A femme named Annie noted this phenomenon saying, “You went like into a straight bar, especially with the butches, and they had strength; they was no one to mess with. Some guy would start a fight with them, or call them ‘queer’ or ‘lezzie’ or whatever, then they’d… Too bad for the guy. He’d better be strong” (Davis & Lapovsky Kennedy, 1992, p. 70). Butch women provided much needed protection in an increasingly tempestuous environment for lesbians in the 1950s, and their femme counterparts provided emotional relief and comfort.

Leslie Feinberg  describes this relational dynamic in Letter to a Fifties Femme from a Stone Butch (1992) in this intimate moment with her femme partner following a painful experience of abuse in jail following a bar raid.

You ran a bath for me with sweet-smelling bubbles. You always laid out a fresh pair of white BVDs and a t-shirt for me and left me alone to wash off the first layer of shame. I remember, it was always the same. I would put on the briefs, and then I’d just get the t-shirt over my head and you would find some reason to come into the bathroom, to get something or put something away. In a glance you would memorize the wounds on my body like a road map – the gashes, bruises, cigarette burns” (Nestle, 1994, p. 105).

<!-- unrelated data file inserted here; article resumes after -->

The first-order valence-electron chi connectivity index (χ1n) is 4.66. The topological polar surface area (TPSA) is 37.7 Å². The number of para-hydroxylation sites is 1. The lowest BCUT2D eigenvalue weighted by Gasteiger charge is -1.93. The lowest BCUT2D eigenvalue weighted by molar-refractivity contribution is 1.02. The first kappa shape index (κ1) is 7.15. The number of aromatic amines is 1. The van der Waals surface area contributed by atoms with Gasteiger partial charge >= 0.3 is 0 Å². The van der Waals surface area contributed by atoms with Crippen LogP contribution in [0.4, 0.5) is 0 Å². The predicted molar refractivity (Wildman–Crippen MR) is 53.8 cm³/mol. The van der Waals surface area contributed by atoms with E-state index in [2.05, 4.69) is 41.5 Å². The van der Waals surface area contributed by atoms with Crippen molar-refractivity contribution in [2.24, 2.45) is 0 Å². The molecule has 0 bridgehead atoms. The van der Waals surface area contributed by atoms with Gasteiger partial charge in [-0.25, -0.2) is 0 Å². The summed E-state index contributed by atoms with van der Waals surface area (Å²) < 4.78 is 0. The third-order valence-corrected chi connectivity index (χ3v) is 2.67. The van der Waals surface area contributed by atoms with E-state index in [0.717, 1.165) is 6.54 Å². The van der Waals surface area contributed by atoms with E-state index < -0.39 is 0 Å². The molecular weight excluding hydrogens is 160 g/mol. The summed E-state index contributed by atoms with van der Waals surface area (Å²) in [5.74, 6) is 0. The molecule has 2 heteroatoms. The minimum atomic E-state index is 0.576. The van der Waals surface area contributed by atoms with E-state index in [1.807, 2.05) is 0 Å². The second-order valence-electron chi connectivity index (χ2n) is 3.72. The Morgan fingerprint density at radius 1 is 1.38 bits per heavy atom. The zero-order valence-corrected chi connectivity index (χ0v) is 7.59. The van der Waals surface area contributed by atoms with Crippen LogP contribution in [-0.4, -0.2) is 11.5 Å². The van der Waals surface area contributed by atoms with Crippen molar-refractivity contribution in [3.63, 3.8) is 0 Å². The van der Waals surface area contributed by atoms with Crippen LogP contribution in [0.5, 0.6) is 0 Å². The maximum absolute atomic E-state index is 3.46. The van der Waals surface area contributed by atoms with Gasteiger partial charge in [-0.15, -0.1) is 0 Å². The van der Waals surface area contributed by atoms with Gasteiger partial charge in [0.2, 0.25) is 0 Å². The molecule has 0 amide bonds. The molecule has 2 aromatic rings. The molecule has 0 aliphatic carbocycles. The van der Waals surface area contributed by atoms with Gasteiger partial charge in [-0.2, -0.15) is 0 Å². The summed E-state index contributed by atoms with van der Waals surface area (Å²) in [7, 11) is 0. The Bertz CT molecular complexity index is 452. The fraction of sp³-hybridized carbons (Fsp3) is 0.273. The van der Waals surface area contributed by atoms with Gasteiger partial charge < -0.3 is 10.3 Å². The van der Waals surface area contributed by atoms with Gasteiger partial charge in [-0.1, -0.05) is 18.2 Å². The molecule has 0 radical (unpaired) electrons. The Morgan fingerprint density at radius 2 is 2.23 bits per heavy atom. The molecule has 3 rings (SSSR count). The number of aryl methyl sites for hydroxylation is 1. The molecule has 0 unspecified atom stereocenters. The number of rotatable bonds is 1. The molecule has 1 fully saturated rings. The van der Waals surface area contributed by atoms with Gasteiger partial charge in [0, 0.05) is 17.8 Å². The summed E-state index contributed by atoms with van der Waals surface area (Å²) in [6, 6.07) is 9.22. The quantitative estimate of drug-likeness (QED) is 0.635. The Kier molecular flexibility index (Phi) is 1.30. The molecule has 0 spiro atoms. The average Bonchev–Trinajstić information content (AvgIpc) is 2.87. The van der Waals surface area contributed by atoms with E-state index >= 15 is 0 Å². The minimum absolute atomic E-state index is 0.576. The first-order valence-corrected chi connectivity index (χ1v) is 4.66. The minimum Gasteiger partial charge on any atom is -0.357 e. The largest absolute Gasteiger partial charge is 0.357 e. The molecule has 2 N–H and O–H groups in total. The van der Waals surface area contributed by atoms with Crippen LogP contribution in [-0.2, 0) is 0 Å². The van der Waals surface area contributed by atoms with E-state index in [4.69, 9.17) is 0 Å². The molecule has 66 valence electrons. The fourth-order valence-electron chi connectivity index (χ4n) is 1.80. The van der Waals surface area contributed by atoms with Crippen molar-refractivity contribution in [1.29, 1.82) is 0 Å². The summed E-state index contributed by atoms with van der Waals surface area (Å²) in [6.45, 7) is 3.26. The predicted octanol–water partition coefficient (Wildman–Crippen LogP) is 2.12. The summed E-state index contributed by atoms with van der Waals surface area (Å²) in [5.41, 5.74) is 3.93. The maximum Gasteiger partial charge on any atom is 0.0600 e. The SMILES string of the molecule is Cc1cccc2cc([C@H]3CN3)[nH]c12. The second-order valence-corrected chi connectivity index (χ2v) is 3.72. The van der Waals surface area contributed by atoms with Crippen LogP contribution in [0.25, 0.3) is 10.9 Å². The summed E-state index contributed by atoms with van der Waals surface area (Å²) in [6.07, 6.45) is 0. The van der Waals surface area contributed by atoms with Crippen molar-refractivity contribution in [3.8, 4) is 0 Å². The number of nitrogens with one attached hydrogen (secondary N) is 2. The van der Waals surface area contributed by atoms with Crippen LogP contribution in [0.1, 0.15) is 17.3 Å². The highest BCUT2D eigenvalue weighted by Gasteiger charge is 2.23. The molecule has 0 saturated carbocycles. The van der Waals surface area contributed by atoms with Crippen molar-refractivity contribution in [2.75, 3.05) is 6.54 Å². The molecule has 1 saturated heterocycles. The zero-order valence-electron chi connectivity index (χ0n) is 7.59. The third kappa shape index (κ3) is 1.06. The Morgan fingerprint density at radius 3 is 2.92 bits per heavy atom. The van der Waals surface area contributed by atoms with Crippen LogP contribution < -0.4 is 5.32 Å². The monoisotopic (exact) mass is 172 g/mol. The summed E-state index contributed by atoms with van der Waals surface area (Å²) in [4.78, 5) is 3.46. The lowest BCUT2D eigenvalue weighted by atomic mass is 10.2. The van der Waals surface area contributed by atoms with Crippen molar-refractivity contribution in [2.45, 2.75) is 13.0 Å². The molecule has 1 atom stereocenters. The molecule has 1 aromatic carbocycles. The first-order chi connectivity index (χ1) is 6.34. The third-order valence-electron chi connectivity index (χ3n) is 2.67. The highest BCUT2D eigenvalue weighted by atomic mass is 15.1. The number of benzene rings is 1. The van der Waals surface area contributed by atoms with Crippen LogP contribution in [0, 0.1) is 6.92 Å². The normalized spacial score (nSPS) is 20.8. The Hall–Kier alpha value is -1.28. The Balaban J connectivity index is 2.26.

he social roles that developed within the lesbian community for butches and femmes were impacted by personal preference and interests, but they were also largely impacted by the struggles shared by all lesbians. Femmes needed protection and butches needed attention and care after protecting them. The relationships that developed in this climate were out of necessity and bound by mutual pain and by love.

Lesbians were geared for struggle in the 1940s and 1950s. The social roles that developed within the lesbian community for butches and femmes were impacted by personal preference and interests, but they were also largely impacted by the struggles shared by all lesbians. Femmes needed protection and butches needed attention and care after protecting them. The relationships that developed in this climate were out of necessity and bound by mutual pain and by love.

The 1960s brought broader acceptance of lesbian women and relationships. However, butch lesbians, just like their femme counterparts, would trade oppression at the hands of men for a new kind of oppression at the hands of feminists.

As attitudes changed within feminist communities of the 1960s and femmes were being harshly criticized, butch women were also criticized within some radical feminist discourse for their adoption of masculine qualities in their partnerships with femmes. Butch/femme dynamics were deemed problematic in radical feminist communities. Nestle noted:

Everyone has taken a turn at denigrating the butch-femme couple—from the sexologist at the turn of the century who spoke about the predatory female masculine invert and the child-woman who most easily fell her victim, to the early homophile activists of the fifties who pleaded with these “obvious” women to tone down their style of self-presentation, to the lesbian-feminists of the seventies who cried “traitor” into the faces of the few butch-femme couples who did cross over into the new world of cultural feminism (Nestle, 1992, p. 14).